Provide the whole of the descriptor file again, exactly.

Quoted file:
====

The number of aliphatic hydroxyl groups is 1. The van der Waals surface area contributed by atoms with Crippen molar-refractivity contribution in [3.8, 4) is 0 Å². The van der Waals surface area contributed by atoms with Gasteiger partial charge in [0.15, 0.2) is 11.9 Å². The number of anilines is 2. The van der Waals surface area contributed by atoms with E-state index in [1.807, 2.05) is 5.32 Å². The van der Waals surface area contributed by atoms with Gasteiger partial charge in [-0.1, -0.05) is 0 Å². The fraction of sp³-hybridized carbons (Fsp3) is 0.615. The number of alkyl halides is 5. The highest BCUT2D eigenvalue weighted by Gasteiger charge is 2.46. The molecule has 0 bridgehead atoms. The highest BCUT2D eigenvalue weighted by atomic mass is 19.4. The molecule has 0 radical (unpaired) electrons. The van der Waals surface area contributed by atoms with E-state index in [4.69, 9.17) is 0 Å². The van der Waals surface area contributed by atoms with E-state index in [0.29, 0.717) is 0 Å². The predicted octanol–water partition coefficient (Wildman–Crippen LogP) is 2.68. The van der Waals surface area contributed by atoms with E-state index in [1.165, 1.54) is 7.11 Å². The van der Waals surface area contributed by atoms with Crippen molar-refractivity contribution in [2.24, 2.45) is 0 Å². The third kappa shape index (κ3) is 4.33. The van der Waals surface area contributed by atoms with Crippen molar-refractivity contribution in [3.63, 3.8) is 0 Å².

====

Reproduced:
The number of aliphatic hydroxyl groups is 1. The van der Waals surface area contributed by atoms with Crippen molar-refractivity contribution in [3.8, 4) is 0 Å². The van der Waals surface area contributed by atoms with Gasteiger partial charge in [0.15, 0.2) is 11.9 Å². The number of anilines is 2. The van der Waals surface area contributed by atoms with E-state index in [1.807, 2.05) is 5.32 Å². The van der Waals surface area contributed by atoms with Gasteiger partial charge in [-0.1, -0.05) is 0 Å². The fraction of sp³-hybridized carbons (Fsp3) is 0.615. The number of alkyl halides is 5. The highest BCUT2D eigenvalue weighted by Gasteiger charge is 2.46. The molecule has 0 bridgehead atoms. The highest BCUT2D eigenvalue weighted by atomic mass is 19.4. The molecule has 0 radical (unpaired) electrons. The van der Waals surface area contributed by atoms with E-state index in [4.69, 9.17) is 0 Å². The van der Waals surface area contributed by atoms with E-state index in [0.29, 0.717) is 0 Å². The predicted octanol–water partition coefficient (Wildman–Crippen LogP) is 2.68. The van der Waals surface area contributed by atoms with E-state index in [1.165, 1.54) is 7.11 Å². The van der Waals surface area contributed by atoms with Crippen molar-refractivity contribution in [2.24, 2.45) is 0 Å². The third kappa shape index (κ3) is 4.33. The van der Waals surface area contributed by atoms with Crippen molar-refractivity contribution in [3.63, 3.8) is 0 Å².